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Hacked in 18 seconds: PwnFest exploited Microsoft Edge to execute malicious code

Google Pixel, Apple's Safari, and Adobe Flash all exploited at PwnFest 2016

Microsoft Edge
On Thursday during the PwnFest 2016 event within Seoul’s Power of Community security conference, a team from vulnerability firm Qihoo 360 and South Korean security researcher JungHoon “Lokihardt” Lee demonstrated two different hacks that took advantage of vulnerabilities within Microsoft Edge, completing one in a mere 18 seconds. The internet browser was running on a 64-bit version of Windows 10 Anniversary Edition (aka Redstone 1) and enabled these teams to remotely execute code at the system level.

PwnFest is a “festival” that encourages hackers and security firms to target specific platforms as a means of demonstrating how vulnerabilities they find can be used in the wild. Participants receive a cash prize while platform developers receive information about vulnerabilities and how they are exploited. In the end, participants and general consumers are the two big winners stemming from the event.

That said, here are the targets and their cash rewards:

Platform/OS/Device Base Reward Extra Reward
Microsoft Edge
Windows 10 x64 Redstone 1
$120,000 $20,000
Android 7.0
Nexus 6p and Pixel
$120,000 $20,000
Microsoft Hyper-V
Windows Server 2016
$150,000 none
Google Chrome
Windows 10 x64 Redstone 1
$120,000 $20,000
Apple iOS 10
iPhone 7 Plus
$120,000 $60,000
Apple Safari
MacOS Sierra
$80,000 $20,000
Adobe Flash Player
Microsoft Edge
Windows 10 x64 Redstone 1
$100,000 $20,000
VMWare Workstation Pro 1.2
Windows 10 x64 Redstone 1
$150,000 none

As for the participating teams, there appear to be six. Here they are with their targets:

Lokihardt Team Pangu
Microsoft Edge Microsoft Edge Apple Safari
VMware Workstation 12.5.1 VMware Workstation 12.5.1
Adobe Flash Player
Android 7.0 (via Pixel)

On the Microsoft Edge front, vulnerabilities discovered in the Windows 10 browser enabled system-level remote code execution. To better understand system-level access, you have to look at how device operating systems are layered in a security sense. At the top layer, consumers will see the applications they normally use. Under that are device drivers with low privileges followed by device drivers with high privileges further underneath. The final bottom layer consists of the operating system’s central core, aka the kernel, that controls everything. Running a malicious program below the “user” layer grants a hacker special privileges that can go undetected by the device owner.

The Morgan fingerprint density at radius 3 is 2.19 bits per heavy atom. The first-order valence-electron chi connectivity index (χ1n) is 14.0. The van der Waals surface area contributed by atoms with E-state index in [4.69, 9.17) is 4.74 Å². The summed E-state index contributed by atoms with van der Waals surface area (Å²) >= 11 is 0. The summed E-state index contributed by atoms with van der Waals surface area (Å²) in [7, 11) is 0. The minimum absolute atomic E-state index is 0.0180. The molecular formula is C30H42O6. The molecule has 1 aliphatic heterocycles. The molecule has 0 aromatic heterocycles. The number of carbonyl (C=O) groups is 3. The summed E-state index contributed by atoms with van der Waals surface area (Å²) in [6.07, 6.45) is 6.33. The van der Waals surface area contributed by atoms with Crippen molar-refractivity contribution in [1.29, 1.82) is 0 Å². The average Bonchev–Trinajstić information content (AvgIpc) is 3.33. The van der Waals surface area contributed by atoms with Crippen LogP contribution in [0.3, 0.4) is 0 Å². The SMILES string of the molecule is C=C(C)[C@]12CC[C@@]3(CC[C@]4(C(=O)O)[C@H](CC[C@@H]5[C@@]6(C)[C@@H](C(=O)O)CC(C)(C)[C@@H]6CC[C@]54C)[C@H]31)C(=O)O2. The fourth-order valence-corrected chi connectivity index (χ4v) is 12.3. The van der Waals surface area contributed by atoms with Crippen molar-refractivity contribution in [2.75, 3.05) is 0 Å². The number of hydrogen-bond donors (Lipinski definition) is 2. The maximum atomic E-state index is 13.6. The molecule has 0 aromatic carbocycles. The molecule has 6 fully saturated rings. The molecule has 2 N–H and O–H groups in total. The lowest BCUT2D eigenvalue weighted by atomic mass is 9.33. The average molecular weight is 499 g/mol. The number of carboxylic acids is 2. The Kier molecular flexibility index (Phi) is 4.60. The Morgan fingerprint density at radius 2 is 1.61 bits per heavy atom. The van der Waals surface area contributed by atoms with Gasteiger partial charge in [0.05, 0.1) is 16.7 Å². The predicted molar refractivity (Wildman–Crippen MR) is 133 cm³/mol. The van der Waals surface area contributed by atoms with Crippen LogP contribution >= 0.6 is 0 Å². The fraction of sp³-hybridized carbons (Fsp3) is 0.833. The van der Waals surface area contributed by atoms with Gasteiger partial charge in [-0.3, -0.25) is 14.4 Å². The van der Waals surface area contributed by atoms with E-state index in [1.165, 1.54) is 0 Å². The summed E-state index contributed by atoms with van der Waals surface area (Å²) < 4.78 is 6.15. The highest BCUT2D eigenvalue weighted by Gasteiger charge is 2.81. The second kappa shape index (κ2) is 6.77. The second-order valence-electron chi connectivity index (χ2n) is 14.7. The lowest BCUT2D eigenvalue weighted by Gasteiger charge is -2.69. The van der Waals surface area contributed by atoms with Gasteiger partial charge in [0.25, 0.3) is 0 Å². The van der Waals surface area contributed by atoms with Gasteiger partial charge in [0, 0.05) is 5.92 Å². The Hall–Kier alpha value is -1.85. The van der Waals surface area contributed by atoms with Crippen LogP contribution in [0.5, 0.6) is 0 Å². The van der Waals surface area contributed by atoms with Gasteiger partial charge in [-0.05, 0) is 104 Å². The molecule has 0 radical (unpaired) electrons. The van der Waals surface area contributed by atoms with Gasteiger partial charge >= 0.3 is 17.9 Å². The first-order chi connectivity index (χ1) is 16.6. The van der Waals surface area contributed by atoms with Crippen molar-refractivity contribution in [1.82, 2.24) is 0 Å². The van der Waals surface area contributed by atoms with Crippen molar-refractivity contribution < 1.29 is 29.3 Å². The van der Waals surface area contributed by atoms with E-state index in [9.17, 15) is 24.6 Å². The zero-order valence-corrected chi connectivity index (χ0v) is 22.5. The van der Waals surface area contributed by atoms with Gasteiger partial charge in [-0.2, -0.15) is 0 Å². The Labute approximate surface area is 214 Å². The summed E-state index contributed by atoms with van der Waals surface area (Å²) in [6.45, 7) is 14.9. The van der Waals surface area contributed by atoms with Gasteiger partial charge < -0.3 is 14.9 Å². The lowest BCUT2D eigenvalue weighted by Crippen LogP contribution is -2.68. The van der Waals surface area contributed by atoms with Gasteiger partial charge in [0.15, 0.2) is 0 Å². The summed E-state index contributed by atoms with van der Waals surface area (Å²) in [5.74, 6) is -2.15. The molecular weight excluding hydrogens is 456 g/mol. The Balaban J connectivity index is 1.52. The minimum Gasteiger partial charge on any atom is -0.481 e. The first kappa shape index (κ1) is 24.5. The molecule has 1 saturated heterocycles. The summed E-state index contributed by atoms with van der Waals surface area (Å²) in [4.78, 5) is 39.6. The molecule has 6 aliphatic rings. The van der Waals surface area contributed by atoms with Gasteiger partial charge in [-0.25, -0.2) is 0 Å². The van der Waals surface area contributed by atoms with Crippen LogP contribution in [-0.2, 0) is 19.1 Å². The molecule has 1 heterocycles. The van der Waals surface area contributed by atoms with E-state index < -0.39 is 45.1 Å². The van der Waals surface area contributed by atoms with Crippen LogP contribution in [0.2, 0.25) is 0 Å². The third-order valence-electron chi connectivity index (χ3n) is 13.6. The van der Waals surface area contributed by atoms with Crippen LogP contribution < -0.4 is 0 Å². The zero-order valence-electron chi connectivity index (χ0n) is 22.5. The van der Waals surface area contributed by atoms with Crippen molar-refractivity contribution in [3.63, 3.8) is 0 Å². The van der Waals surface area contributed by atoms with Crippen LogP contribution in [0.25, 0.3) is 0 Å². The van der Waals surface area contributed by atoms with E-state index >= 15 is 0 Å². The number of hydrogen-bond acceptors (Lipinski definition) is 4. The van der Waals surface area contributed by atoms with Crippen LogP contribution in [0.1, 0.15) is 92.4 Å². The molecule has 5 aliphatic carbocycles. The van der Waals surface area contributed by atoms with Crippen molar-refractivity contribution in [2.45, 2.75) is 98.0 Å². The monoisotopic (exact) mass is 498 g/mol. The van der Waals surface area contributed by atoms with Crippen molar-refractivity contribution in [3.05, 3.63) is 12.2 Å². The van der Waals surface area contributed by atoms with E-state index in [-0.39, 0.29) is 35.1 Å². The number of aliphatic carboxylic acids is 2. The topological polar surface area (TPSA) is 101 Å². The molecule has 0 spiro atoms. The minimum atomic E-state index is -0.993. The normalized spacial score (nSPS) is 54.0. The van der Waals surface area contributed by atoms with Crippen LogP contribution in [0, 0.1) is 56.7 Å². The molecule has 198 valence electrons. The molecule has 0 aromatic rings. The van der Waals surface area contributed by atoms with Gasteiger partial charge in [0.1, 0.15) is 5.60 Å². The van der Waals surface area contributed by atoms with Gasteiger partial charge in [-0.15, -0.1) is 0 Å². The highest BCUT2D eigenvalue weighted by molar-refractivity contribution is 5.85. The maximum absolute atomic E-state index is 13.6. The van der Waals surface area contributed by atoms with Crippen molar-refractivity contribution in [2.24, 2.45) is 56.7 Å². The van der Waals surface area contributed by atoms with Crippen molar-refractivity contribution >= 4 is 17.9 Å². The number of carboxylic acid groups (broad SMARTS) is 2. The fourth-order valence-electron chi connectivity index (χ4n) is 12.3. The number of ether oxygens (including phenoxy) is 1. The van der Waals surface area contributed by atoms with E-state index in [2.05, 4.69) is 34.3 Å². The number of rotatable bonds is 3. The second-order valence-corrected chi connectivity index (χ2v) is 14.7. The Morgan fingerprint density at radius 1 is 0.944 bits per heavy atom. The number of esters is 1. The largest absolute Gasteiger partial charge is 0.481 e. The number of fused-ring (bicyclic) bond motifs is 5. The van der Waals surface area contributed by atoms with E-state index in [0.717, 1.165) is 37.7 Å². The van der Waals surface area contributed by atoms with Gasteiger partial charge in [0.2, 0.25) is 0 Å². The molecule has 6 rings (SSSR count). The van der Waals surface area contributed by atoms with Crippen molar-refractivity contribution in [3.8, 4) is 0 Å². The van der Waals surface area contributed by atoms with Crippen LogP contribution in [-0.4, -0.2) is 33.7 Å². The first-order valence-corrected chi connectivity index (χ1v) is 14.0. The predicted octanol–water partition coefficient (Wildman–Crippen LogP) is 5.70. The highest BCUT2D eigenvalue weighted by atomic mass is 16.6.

According to The Register, Lokihardt managed to successfully exploit Microsoft Edge’s security hole(s) in 18 seconds, whereas the length of time it took Qihoo 360’s team to hack Microsoft Edge was not provided. In fact, the Qihoo 360 team reportedly worked on developing its trio of attacks for a period of six months prior to this week’s event.

However, despite all that preparation, the Qihoo 360 team was forced to rework their Edge browser attack within a span of 30 hours. That is because Microsoft plugged three of the four available vulnerabilities in a patch on Tuesday released prior to this week’s hacking event.

Microsoft’s Edge browser was not the only piece of software to be exploited. Qihoo 360, a security firm located in China, pocketed $520,000 in total for their efforts, including exploiting Flash in four seconds to win $120,000. It also used an undisclosed vulnerability to hack the Google Pixel to allow remote code execution, which won them another $120,000. The following video shows the Pixel exploit as it happened.

Google Pixel zero day exploit November 2016

Other exploits included the use of a root privilege escalation bug to win $80,000 for hacking Apple’s Safari browser. Edge was broken for prize money totaling $140,000. The prize money is sponsored by many of the same companies that publish software that is commonly the target of an attack and it is money well-spent — the companies can use the results of events like PwnFest to close security holes and avoid much more costly exploits down the road.

The details surrounding vulnerabilities exploited during PwnFest won’t be released to the public right away, but rather provided directly to the vendors so they can issue an immediate fix.

Updated on 11-14-2016 by Mark Coppock: Added information on further exploits achieved during PwnFest 2016.

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